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Vaccines, Blood & Biologics

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Request to Waive Memo - STN 125214/0 from referral to Blood Products Advisory Committee - Seraclone Anti-s (Monoclonal)

Date: July 14, 2008
To: Jay Epstein, M.D.
Director, Office of Blood Research and Review
From: Elizabeth Callaghan
Acting Director, Division of Blood Applications
Subject: Request to waive STN 125214/0 from referral to Blood Products Advisory Committee
CC: Robert Yetter, Ph.D., Associate Director for Review Management, CBER
Diane Maloney, J.D., Associate Director for Policy, CBER

Background

STN 125214/0 is an original biologics license application (BLA) submitted by Biotest AG for Blood Grouping Reagent, Anti-s1 (Monoclonal), under the trade name Seraclone ®. Biotest AG holds Biologics Licenses for other blood grouping reagents that are formulated for automated testing. Seraclone ® Blood Grouping Reagent, Anti-s (Monoclonal) is formulated for phenotyping blood specimens using manual tube agglutination methods.

Reasons for Waiving Referral to BPAC

 The Division of Blood Applications in the Office of Blood Research and Review reviewed information from this application and determined that referral to the Blood Products Advisory Committee (BPAC) prior to approval was not needed for the following reasons (FDAAA [HR 3580-138 SEC. 918: REFERRAL TO ADVISORY COMMITTEE]):

  • The manufacture and use of Blood Grouping Reagents from source material of monoclonal origin is well-established, widely used and well-understood. FDA licensed the first monoclonal Blood Grouping Reagents (Anti-A and Anti-B) in 1985.
  • The manufacture of Biotest’s Seraclone ® Blood Grouping Reagent, Anti-s (Monoclonal) is similar to that of their currently licensed products, Blood Grouping Reagents (Formulated for Automated Testing) and Anti-Human Globulin (Formulated for Automated Testing).
  • The principle of the hemagglutination test dates back to 1900 when Karl Landsteiner discovered the A, B, and O blood groups. Performing the hemagglutination test using Blood Grouping Reagent, Anti-s (Monoclonal) for manual testing is thus well-understood. The s antigen, if present on the red blood cells, binds with the Anti-s in the reagent. After incubation, the cells are washed to remove excess antibody. Anti-human globulin is added and forms red blood cell agglutinates if the antibody has attached to the antigen on the red blood cells. The presence of hemagglutination indicates the presence of the s antigen.
  • Biotest’s Blood Grouping Reagents (Formulated for Automated Testing) and Seraclone ® Blood Grouping Reagents for manual testing are both manufactured from monoclonal cell lines.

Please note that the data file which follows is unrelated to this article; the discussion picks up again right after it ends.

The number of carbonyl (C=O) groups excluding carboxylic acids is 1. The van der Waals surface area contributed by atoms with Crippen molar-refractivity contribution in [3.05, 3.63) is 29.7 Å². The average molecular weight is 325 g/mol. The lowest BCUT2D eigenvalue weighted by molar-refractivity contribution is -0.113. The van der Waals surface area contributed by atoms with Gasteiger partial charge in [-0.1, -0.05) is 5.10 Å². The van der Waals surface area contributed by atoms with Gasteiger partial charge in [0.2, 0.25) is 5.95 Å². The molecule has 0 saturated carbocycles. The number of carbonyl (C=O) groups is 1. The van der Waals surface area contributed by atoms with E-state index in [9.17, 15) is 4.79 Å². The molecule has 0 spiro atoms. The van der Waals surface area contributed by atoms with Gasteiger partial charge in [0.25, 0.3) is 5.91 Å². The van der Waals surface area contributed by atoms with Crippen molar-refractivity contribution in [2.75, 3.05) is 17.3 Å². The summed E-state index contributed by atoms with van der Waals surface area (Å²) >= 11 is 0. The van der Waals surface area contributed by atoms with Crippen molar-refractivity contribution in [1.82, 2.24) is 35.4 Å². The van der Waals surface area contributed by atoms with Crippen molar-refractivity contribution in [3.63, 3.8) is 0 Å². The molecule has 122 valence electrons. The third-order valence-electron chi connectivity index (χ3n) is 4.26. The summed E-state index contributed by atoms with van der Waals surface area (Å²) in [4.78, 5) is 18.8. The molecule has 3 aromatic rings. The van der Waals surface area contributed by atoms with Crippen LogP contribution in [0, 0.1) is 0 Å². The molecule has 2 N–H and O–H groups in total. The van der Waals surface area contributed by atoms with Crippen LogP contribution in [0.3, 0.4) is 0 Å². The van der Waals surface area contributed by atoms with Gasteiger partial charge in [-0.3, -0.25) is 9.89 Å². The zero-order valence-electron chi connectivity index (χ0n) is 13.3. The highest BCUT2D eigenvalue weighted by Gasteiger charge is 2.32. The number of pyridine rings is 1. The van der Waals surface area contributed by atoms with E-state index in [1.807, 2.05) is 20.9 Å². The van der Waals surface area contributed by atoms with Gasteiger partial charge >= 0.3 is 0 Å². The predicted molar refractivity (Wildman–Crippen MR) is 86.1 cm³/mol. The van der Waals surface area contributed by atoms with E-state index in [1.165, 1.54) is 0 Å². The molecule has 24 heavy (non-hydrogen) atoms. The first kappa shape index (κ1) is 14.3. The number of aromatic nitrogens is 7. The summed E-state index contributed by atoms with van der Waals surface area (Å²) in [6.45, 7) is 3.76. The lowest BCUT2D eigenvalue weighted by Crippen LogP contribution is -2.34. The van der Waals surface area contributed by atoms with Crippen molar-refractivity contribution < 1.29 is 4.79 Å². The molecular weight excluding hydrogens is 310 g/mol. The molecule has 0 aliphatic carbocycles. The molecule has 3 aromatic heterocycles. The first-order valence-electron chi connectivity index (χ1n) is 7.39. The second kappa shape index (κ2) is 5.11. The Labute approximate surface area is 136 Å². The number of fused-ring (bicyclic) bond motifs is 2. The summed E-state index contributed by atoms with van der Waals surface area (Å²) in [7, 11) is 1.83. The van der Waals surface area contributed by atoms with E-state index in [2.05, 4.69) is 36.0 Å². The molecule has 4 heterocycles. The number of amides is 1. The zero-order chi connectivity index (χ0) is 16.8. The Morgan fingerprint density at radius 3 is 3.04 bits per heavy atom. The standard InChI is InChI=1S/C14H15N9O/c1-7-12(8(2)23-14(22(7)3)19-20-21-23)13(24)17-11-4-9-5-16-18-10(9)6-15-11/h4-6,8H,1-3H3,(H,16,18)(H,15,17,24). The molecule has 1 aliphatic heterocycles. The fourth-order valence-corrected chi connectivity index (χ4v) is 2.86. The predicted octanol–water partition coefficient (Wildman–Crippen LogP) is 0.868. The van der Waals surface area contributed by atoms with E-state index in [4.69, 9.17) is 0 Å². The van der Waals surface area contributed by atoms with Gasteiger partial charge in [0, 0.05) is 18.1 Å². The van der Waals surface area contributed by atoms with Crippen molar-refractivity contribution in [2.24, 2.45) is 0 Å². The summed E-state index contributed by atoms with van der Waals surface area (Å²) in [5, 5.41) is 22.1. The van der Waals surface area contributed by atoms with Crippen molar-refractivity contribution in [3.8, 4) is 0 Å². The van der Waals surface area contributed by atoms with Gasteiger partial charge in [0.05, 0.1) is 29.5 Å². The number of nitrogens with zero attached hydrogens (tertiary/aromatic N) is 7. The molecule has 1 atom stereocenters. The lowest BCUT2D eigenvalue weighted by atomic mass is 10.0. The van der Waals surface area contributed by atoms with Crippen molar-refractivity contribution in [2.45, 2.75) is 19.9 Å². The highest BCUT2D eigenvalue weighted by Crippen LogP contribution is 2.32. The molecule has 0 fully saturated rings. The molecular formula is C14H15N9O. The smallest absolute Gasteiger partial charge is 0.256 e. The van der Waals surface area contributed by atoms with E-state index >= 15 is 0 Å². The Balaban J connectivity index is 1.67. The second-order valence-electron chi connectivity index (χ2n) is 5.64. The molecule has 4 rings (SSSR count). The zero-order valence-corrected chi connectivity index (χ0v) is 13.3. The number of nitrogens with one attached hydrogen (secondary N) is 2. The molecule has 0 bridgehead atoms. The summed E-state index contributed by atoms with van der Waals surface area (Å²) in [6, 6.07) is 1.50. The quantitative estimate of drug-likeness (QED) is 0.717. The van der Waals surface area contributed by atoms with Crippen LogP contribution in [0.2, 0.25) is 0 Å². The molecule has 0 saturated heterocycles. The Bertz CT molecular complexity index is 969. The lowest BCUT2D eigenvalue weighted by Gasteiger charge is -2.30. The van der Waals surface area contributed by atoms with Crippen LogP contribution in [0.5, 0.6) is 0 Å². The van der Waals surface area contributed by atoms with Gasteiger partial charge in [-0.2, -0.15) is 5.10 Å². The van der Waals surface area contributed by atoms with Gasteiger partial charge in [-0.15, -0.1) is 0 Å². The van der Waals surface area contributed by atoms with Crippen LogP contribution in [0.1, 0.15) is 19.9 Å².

• Blood Grouping Reagent, Anti-s (Monoclonal) is for in-vitro diagnostic testing. Positive and negative controls are required to be performed with patient and donor testing to ensure the validity of the test results.
  • The results of the in-house and field trial testing did not raise any concern related to safety, purity, potency, specificity, or stability.
  • Review of information submitted in the BLA for Blood Grouping Reagent, Anti-s (Monoclonal) did not raise any controversial issues or pose unanswered scientific questions which would have benefited from advisory committee discussion and recommendation.
  • There are no current concerns regarding the risk/benefit ratio. In fact, there is benefit in approving this product since there are few donors with anti-s suitable for use in the manufacture of polyclonal reagent. The test is most often used in confirming the s phenotype in a patient whose plasma contains anti-s and subsequently identifying blood donors who lack the s antigen in support of the patient’s transfusion needs. Furthermore, a crossmatch, i.e., compatibility test, is performed prior to transfusion whenever a patient has or had anti-s in their plasma.

 Letter ready comments that summarize this memo to be included in the approval letter:

We did not refer your application to the Blood Products Advisory Committee because the mechanisms of manufacturing monoclonal reagents and their use in hemagglutination testing in immunohematology are well-understood. Our review of information submitted in your BLA, including the study design and trial results, did not raise concerns or controversial issues which would have benefited from an advisory committee discussion.

Footnote:

1 The antigen for s is referred to as “little s” to distinguish it from its antithetical allele S that is referred to as “big S.” Likewise, the antibody is referred to as “anti-little s.” In the labeling, “anti-s” has a bar over the “s” to ensure that it is not confused with “S”.

 

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